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This lot has been imported from outside of the UK … Read more THE ECLECTIC EYE. PROPERTY FROM A DISTINGUISHED EUROPEAN COLLECTOR

The Siege of Diksmuide; and The Siege of Armentières with a rainbow

The Siege of Diksmuide; and The Siege of Armentières with a rainbow
oil on canvas
41 1⁄8 x 53 1⁄2 in. (104.5 x 136 cm.)
(2)a pair
Commissioned from the artist in August 1649 by Ottavio Piccolomini (1599-1656), Commander in Chief of the army of the Holy Roman Empire.
Anonymous sale [The second part from an old Austrian collection]; Dr Störi, Zurich, 12 Mai 1924, lot 110, where catalogued as signed.
Schelto, Baron van Heemstra (1879-1960), Arnhem, by circa 1925, and by descent in the family.
Anonymous sale; Sotheby Mak van Waay, Amsterdam, 25 April 1978 (=2nd day), lot 102b.
Anonymous sale; Sotheby's, London, 12 December 1984, lot 53, when acquired by the present owner.
P. Hrncirik and R. Sennewald, Pieter Snayers, 1592-1667: Battle Painter of the 17th Century, Berlin, 2018, pp. 348-351, illustrated.
L. Kelchtermans, Geschilderde gevechten, gekleurde verslagen. Een contextuele analyse van Peter Snayers' (1592-1667) topografische strijdtaferelen voor de Habsburgse elite tussen herinnering en verheerlijking, PhD thesis, University of Louvain, 2013, II, p. 35, illustrated.
Special notice
This lot has been imported from outside of the UK for sale and placed under the Temporary Admission regime. Import VAT is payable at 5% on the hammer price. VAT at 20% will be added to the buyer’s premium but will not be shown separately on our invoice.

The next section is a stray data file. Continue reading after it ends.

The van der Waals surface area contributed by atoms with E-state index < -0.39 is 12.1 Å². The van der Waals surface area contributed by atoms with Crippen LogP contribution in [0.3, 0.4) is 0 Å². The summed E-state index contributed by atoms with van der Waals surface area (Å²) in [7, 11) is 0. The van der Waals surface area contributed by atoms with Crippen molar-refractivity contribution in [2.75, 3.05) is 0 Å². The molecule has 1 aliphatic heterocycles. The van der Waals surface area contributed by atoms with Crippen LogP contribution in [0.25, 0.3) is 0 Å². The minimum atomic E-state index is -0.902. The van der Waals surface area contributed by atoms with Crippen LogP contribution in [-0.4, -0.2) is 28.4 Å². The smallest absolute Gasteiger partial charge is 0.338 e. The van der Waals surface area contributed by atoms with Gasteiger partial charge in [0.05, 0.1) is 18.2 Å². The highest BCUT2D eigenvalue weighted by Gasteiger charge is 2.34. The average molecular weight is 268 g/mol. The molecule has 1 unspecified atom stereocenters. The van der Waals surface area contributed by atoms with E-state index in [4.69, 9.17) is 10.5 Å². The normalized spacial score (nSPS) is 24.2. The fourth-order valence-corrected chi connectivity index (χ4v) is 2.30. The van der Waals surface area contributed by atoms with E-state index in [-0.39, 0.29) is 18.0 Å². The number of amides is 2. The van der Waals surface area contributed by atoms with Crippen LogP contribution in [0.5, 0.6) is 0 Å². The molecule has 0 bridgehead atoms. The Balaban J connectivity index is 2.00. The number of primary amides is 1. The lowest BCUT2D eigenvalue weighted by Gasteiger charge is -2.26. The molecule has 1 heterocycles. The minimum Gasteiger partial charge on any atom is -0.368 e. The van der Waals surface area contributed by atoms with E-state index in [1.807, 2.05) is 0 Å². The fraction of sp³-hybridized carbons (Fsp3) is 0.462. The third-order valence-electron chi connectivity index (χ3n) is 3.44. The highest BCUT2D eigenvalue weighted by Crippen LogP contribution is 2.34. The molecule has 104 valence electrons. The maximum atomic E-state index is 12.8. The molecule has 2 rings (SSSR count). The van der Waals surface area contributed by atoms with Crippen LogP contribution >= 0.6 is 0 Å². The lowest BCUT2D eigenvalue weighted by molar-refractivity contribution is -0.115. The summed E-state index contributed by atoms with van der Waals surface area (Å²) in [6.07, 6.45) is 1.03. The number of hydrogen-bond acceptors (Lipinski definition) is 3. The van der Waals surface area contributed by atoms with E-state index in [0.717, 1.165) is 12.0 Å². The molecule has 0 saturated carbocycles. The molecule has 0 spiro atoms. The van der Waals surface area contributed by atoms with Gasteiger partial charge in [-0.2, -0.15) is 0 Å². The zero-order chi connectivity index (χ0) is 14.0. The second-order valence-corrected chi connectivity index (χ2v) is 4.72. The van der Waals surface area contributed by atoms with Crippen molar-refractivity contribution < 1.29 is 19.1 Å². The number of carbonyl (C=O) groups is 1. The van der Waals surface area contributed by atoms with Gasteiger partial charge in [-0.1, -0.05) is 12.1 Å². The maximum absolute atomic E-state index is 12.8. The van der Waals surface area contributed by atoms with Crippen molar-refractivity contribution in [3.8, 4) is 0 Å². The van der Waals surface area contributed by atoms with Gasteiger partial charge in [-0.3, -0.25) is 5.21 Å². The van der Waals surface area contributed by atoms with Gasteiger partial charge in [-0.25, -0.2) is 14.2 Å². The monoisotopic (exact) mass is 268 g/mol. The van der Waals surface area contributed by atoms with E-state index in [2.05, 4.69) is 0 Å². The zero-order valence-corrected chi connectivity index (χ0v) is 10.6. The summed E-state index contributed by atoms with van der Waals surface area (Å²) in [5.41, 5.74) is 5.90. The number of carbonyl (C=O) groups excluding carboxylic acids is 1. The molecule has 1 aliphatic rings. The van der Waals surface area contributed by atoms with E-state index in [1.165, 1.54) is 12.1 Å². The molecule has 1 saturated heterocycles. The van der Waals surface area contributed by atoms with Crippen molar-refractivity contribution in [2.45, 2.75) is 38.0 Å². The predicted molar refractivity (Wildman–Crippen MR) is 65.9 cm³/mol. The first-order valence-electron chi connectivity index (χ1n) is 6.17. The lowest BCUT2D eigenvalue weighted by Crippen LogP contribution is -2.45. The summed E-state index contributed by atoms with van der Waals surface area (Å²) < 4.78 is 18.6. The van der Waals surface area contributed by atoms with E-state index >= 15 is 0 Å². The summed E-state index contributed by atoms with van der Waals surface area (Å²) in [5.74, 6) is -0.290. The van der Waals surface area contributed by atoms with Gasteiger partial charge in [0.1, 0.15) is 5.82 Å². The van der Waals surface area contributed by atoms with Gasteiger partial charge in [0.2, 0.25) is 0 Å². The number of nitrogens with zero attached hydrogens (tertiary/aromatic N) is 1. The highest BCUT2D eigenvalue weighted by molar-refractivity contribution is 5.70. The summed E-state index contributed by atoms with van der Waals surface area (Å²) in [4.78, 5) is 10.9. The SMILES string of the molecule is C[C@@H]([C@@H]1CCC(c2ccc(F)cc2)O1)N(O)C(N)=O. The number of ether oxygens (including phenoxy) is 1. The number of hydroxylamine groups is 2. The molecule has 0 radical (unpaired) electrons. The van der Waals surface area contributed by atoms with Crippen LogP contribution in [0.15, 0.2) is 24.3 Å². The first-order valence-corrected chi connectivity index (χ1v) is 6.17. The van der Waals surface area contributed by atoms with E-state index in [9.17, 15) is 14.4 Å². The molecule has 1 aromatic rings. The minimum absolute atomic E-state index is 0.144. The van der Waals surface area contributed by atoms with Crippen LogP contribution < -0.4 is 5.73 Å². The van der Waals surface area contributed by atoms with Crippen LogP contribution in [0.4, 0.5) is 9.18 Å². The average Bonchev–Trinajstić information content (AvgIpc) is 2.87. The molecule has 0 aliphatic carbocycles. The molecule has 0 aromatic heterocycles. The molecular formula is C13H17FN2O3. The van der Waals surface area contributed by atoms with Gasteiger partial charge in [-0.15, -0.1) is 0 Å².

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Clementine Sinclair
Clementine Sinclair Director, Head of Department

Lot Essay

Pieter Snayers produced a number of large-scale battle scenes during his career, documenting military engagements from the Thirty Years War. The present two paintings perfectly exemplify his work in this genre, masterfully combining a raised foreground, populated by soldiers and cavalrymen, with a carefully delineated topographic portrait of a town or battlefield in the distance. The painter’s meticulous, cartographic rendering of these landscapes appears to have relied, in part, on the use of military maps (fig. 1), as well as on first hand reports given to him, or direct observations of his subjects. The majority of these large battle paintings were commissioned by leading political and military figures of the Habsburg Court. In several of the scenes (including the present two), Snayers included portraits of the rulers or governors of the Spanish Netherlands, who had been witnesses or participants in the sieges or battles depicted. For example, in his depiction of The Siege of Breda of c. 1628 (Madrid, Museo Nacional del Prado), the Infanta Clara Eugenia can be seen in a carriage in the foreground watching the battle below. Snayers rarely included identifying inscriptions or symbols in his works, suggesting that the canvases were made for audiences already familiar with the engagements, which he so faithfully reconstructed in paint. In glorifying the actions of the Habsburg armies, and especially their leaders (likely the patrons of the pictures in the first place), the painter not only documented their actions for posterity but also bolstered their status through visualising their heroic and patriotic endeavours on the field of battle.